|Infectious Diseases in the News
Deborah Gold, M.D.
It’s hard to read the news these days without encountering reports of the threats of infectious diseases, from turkeys contaminated with Salmonella and romaine lettuce carrying E coli that occurred last Thanksgiving, to the tens of thousands of cases of cholera and diphtheria that are ongoing in the starving population in Yemen. Outbreaks of measles and mumps are now becoming commonplace, driven by the anti-vaccination movement.
Being admitted to a hospital is more dangerous now than ever before because of the highly resistant bacterial infections that can be acquired there which can be very difficult or impossible to treat. And last but not least are the viral infections, including pandemic influenza, Ebola, Zika, SARS and MERS, that can cause devastating morbidity and mortality with the potential for global spread.
It might be time to panic, but stop by here first for the facts. We will discuss the pathogens that cause these and other infections, how and why they spread, how/if they can be treated or prevented, and the political and economic turmoil that they cause.
Week 1 Super Mini Microbiology 101, Plague: Then and Now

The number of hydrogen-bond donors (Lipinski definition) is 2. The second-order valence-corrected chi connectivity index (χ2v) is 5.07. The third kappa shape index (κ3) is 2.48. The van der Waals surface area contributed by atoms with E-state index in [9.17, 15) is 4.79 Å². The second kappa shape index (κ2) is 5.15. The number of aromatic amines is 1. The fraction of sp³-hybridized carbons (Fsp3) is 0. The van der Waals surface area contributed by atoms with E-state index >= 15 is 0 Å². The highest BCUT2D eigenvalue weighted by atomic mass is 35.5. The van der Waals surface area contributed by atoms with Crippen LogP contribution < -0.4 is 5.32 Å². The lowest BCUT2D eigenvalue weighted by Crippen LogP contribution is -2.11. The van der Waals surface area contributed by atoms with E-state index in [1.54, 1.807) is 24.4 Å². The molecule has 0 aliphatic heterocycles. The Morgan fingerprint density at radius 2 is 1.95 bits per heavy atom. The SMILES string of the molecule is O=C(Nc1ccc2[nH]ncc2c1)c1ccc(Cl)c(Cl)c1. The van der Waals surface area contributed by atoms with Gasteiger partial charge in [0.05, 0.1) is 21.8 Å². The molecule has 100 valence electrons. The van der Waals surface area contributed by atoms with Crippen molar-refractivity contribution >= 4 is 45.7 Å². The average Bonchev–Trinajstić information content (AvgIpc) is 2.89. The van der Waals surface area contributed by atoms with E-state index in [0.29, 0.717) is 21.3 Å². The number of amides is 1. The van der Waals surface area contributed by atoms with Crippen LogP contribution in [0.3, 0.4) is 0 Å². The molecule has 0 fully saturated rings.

Week 2 All Things Influenza: 1918 Flu Pandemic, Seasonal influenza, The Ongoing Threat of Pandemic Flu
Week 3 Infections from Places We Thought Were Safe: Food borne infections, Healthcare associated infections
Week 4 Big, Scary Viral Infections: Ebola, Zika, SARS, MERS
Week 5 Resurgence of Childhood Diseases and the Anti-vaccination Movement, How Being Labelled Penicillin Allergic Drives Adverse Medical Decisions
Week 6 HIV Vignettes, Infectious Diseases in Countries Ravaged by War, Disasters and Political Upheaval
Deborah Gold practiced Infectious Diseases for 31 years, diagnosing and treating patients with all kinds of infections, including tuberculosis, leprosy, HIV, syphilis, Lyme, malaria, dengue, meningitis, and infections of heart valves and bone. She was a hospital epidemiologist for 15 years which involved surveillance of hospital infections, infection prevention, outbreak investigation and interfacing with county and state departments of health and the CDC. She was also active in teaching more than a generation of medical residents, a number of whom have gone on to become Infectious Diseases specialists themselves. During her 30 plus years in practice, Dr. Gold was a popular speaker and delivered over 50 lectures to her colleagues which were always standing room only!